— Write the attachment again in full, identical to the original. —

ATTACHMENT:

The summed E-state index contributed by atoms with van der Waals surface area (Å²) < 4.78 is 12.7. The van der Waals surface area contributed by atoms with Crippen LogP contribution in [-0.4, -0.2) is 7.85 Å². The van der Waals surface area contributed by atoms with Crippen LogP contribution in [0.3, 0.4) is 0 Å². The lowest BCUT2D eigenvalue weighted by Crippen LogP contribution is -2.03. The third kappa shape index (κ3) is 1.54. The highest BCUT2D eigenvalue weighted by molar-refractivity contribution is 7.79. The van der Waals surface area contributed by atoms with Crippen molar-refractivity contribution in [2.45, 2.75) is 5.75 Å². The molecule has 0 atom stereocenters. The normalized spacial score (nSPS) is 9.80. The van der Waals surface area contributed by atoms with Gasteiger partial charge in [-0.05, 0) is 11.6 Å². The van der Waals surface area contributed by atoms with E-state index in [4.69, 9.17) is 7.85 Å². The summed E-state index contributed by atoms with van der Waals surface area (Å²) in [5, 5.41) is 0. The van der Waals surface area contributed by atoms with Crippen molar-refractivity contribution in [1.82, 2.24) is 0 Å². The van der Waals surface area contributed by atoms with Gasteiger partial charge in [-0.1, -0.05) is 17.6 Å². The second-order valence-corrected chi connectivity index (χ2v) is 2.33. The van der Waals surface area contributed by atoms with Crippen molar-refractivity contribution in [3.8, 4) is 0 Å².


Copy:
The summed E-state index contributed by atoms with van der Waals surface area (Å²) < 4.78 is 12.7. The van der Waals surface area contributed by atoms with Crippen LogP contribution in [-0.4, -0.2) is 7.85 Å². The van der Waals surface area contributed by atoms with Crippen LogP contribution in [0.3, 0.4) is 0 Å². The lowest BCUT2D eigenvalue weighted by Crippen LogP contribution is -2.03. The third kappa shape index (κ3) is 1.54. The highest BCUT2D eigenvalue weighted by molar-refractivity contribution is 7.79. The van der Waals surface area contributed by atoms with Crippen molar-refractivity contribution in [2.45, 2.75) is 5.75 Å². The molecule has 0 atom stereocenters. The normalized spacial score (nSPS) is 9.80. The van der Waals surface area contributed by atoms with Gasteiger partial charge in [-0.05, 0) is 11.6 Å². The van der Waals surface area contributed by atoms with E-state index in [4.69, 9.17) is 7.85 Å². The summed E-state index contributed by atoms with van der Waals surface area (Å²) in [5, 5.41) is 0. The van der Waals surface area contributed by atoms with Crippen molar-refractivity contribution in [1.82, 2.24) is 0 Å². The van der Waals surface area contributed by atoms with Gasteiger partial charge in [-0.1, -0.05) is 17.6 Å². The second-order valence-corrected chi connectivity index (χ2v) is 2.33. The van der Waals surface area contributed by atoms with Crippen molar-refractivity contribution in [3.8, 4) is 0 Å².